There’s quite a gulf between large-scale ocean circulation patterns and the human genome. But Matthew Trunnell, Fred Hutchinson Cancer Research Center’s new chief information officer, sees a common link: How computational capabilities can speed science’s progress.
After tackling — and solving — problems of big data in oceanography and genomics during his career, Trunnell has now turned to the more turbulent issue of clinical data and what it can bring to bear on precision medicine, the research field that aims to bring more targeted therapies to patients with cancer and other diseases.
The need to keep patient data private and the historically insular nature of academic research have combined to leave biomedical research behind the times when it comes to big data, Trunnell said.
But he — and the hiring committee who lured him away from his CIO spot at the Broad Institute of MIT and Harvard — believe bringing medical research up to speed, data-wise, will drive even greater advances in human health.
Trunnell, who joined Fred Hutch on Aug. 31, wasn’t actively looking for a new job when Fred Hutch came calling.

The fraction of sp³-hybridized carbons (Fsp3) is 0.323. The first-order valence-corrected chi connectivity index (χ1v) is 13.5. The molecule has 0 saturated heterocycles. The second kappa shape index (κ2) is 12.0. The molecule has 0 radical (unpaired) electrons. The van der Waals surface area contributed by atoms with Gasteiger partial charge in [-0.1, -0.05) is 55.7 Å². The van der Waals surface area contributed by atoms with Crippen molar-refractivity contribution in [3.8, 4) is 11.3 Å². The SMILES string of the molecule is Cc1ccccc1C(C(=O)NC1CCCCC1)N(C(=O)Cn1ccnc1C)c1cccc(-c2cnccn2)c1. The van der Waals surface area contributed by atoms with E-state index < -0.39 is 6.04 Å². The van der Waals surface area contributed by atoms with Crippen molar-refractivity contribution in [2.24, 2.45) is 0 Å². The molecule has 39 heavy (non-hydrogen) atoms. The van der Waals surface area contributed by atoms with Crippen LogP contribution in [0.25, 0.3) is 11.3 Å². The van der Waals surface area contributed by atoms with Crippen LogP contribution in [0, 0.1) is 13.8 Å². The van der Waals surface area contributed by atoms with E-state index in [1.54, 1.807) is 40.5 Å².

But conversations with President and Director Dr. Gary Gilliland and other clinical researchers made it clear there was “much potential for impact here,” he said. “It’s tremendous what you can do just by having a sufficient quantity of data.”
Trunnell is “exceptionally positioned” to take leadership in this role at Fred Hutch, Gilliland said in a statement. “Matthew brings a balance and energy around the strategic use of IT combined with operational experience.”
The new CIO got a chance to share his views and vision Wednesday afternoon at the 2015 Policy Summit of the Association of Washington Businesses in Cle Elum, Washington — his first public appearance representing Fred Hutch.
“We have entered the age of data,” Trunnell said during a summit panel session on new technologies and the new economy. “We have gone from an era of being limited by how quickly we can hire qualified laboratory technicians to push research forward to an era where we are really limited by how we can bring in data-analytical capabilities.”